The Drake equation was devised in the early sixties by Frank Drake to calculate the possibility of life on other planets. It looks something like this:
N = R * fs * fp * ne * fl * fi * fc * L
N is the number of possible civilizations to communicate with, R is the rate at which stars capable of sustaining life are formed, fp = the fraction of these stars which have planets, and so on.
I realized it is possible to do something similar to calculate the possibility of a game development project being successful or not. Naturally, this involves many generalizations and simplifications. On the other hand, many projects seem to fail because of the same few problems. Although it is possible to argue with every single element of the following equation, I still think it is an interesting exercise.
So, here is Jurie’s equation for success in game development:
Ps = Ptm x Pts x Pfi x Pbd x Pcv
Ps = Probability of a game being successful. My definition of success here is a combination of critical and business success. The game is “good quality” according to some not-too-subjective measure, say average ratings, and it made more money than it cost to make.
I am not considering the long term prospects of the company or team making the game, even though this is unrealistic when there is a significant delay between mastering and getting paid.
Also, I am considering the chances of success of a single game. A more strict equivalent of Drake’s equation would calculate the number of successful games, probably in a given period of time, but I feel this is less interesting.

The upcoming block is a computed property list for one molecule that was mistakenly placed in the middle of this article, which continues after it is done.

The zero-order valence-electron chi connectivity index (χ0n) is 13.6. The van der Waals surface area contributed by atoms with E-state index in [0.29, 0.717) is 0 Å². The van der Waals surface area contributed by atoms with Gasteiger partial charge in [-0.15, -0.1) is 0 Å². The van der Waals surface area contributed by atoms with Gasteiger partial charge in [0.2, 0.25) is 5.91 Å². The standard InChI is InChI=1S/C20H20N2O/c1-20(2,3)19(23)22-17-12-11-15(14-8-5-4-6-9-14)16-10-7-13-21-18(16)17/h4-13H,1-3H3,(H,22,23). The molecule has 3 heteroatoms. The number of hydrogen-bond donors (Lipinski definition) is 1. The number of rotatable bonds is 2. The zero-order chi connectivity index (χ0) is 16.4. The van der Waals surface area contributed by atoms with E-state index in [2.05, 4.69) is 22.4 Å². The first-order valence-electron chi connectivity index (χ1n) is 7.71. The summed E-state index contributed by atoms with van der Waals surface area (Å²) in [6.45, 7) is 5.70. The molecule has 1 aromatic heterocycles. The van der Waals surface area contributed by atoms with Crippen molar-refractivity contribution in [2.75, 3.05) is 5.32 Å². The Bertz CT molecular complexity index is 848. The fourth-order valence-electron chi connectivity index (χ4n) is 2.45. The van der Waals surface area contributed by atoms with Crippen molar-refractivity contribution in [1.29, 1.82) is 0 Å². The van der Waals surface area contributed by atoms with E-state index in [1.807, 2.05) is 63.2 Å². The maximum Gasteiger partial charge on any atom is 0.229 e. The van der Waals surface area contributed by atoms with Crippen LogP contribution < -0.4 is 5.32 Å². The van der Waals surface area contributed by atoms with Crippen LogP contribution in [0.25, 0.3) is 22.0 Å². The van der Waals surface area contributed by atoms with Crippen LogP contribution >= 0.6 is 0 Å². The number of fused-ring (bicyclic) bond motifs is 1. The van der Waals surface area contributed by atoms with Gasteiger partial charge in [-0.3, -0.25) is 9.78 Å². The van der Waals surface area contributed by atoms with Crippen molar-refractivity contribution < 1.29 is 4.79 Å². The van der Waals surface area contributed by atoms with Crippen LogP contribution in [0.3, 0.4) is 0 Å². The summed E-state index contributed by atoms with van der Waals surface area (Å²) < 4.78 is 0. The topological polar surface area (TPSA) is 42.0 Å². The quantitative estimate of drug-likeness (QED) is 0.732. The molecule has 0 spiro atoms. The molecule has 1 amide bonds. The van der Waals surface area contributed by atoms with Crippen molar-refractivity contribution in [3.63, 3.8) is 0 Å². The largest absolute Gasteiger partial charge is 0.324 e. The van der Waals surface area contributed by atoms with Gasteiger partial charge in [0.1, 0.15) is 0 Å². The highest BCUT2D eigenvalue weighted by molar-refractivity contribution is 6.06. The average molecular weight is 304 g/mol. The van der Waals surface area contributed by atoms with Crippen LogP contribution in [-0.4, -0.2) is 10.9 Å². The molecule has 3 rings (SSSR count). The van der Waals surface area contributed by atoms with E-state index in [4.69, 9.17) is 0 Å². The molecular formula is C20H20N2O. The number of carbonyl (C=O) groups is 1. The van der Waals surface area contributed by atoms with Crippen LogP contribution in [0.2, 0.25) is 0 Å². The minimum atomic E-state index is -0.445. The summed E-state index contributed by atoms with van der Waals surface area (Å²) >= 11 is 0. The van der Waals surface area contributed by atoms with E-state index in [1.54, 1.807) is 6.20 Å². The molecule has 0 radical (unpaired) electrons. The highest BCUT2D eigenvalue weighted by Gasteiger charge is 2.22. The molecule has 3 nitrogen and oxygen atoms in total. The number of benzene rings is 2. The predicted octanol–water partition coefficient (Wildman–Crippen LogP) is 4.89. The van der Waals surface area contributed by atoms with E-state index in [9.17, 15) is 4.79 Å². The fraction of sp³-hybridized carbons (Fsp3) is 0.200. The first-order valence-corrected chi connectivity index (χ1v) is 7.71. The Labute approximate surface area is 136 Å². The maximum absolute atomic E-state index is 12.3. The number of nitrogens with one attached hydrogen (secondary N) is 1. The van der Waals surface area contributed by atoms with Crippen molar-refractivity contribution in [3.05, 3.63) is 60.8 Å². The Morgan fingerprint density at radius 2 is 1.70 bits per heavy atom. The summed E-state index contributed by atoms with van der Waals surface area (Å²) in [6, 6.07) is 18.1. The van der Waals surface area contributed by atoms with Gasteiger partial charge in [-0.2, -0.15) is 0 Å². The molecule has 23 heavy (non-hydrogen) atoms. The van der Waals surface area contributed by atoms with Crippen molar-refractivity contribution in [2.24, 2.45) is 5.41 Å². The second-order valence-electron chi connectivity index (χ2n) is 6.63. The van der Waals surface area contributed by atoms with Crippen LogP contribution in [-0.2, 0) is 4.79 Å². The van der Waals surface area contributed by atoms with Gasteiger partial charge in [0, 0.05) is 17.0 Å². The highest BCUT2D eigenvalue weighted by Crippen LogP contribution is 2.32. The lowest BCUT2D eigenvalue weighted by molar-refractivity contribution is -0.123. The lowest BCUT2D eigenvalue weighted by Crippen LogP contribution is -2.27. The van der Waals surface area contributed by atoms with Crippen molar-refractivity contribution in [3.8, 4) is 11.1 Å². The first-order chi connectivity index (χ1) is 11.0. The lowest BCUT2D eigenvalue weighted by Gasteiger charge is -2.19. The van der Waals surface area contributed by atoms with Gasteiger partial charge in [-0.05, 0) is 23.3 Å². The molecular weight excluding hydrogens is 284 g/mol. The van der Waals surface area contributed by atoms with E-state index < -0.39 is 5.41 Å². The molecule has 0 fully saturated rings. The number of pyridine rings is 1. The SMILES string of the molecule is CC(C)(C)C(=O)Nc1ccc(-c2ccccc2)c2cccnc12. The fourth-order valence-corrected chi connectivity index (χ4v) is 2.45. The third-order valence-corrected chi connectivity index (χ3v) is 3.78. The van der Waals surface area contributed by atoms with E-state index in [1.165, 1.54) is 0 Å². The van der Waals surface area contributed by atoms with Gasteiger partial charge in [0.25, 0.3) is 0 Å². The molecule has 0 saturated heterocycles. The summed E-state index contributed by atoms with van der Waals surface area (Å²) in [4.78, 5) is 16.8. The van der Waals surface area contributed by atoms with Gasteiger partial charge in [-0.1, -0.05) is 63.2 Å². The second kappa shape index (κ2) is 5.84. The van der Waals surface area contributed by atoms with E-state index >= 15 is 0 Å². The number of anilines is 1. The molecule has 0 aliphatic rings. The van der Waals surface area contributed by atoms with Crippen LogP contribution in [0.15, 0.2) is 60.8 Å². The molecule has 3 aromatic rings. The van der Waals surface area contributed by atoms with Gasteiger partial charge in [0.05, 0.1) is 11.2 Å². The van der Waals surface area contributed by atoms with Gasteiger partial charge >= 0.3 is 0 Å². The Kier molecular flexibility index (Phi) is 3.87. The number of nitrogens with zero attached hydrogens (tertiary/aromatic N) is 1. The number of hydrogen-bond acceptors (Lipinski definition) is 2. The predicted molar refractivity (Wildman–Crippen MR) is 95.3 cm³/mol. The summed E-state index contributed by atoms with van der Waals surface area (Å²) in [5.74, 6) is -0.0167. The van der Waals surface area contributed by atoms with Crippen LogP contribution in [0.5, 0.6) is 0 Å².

Ptm = Probability of the team being motivated enough that it jels and all the team members can and will focus their energy towards the product. This indirectly includes the effects of the actions of the management of the company the team may belong to.
Pts = Probability of the team members having all the skills they need. This can be roughly subdivided into: design (i.e. understanding both interactivity and entertainment), code, art and management. The latter applies to all levels: project, discipline (e.g. code) and self.
Pfi = Probability of having sufficient funding for the duration of the project. This usually involves pitching, both internally and externally, and then successfully managing the relationship with the source of funding for the duration of the project. If you’re self-publishing, you have the additional uncertainty of whether you will be able to make enough money fast enough to survive.
Pbd = Probability of being lucky enough to avoid a business disaster, such as the company going out of business, the publisher going out of business, the platform manufacturer going out of business, the publisher deciding to cancel the project, bad marketing, subcontractor failure, bad localization if done outside of the team, incompetence on the part of another link of the value chain. This basically includes anything which cripples or kills the game and which is beyond the control of the team.
Pcv = Probability of the game being commercially viable in its market by the time it comes out. This can be influenced by the team (by choosing to make the right game, actually making that game, and aiming for and hitting the right time window), but is also affected by forces outside of the team’s control. (Remember, the goal is breaking even, not making a smash hit. That is even harder to predict.) This factor does not include design or other development issues that reduce accessibility or entertainment value.
The actual values of the factors depend on the situation and are unique to each game.
It is possible to weight these different factors, but I’m not going to do that here. I think that even if people agree with the factors and their meaning, everyone will have a different opinion of which factors contribute most to failure or success, based on their experiences.
Having worked for developer-publishers for most of my career, I have always been lucky with funding, but I’ve experienced my share of business disasters. I’ve mostly done OK with the team factors, but have had problems with commercial viability: Albion, for instance, was graphically outdated when it came out in the US. Plus it launched at the same time as Diablo.
How well does the formula work for the projects you’ve been on? Are any major factors missing?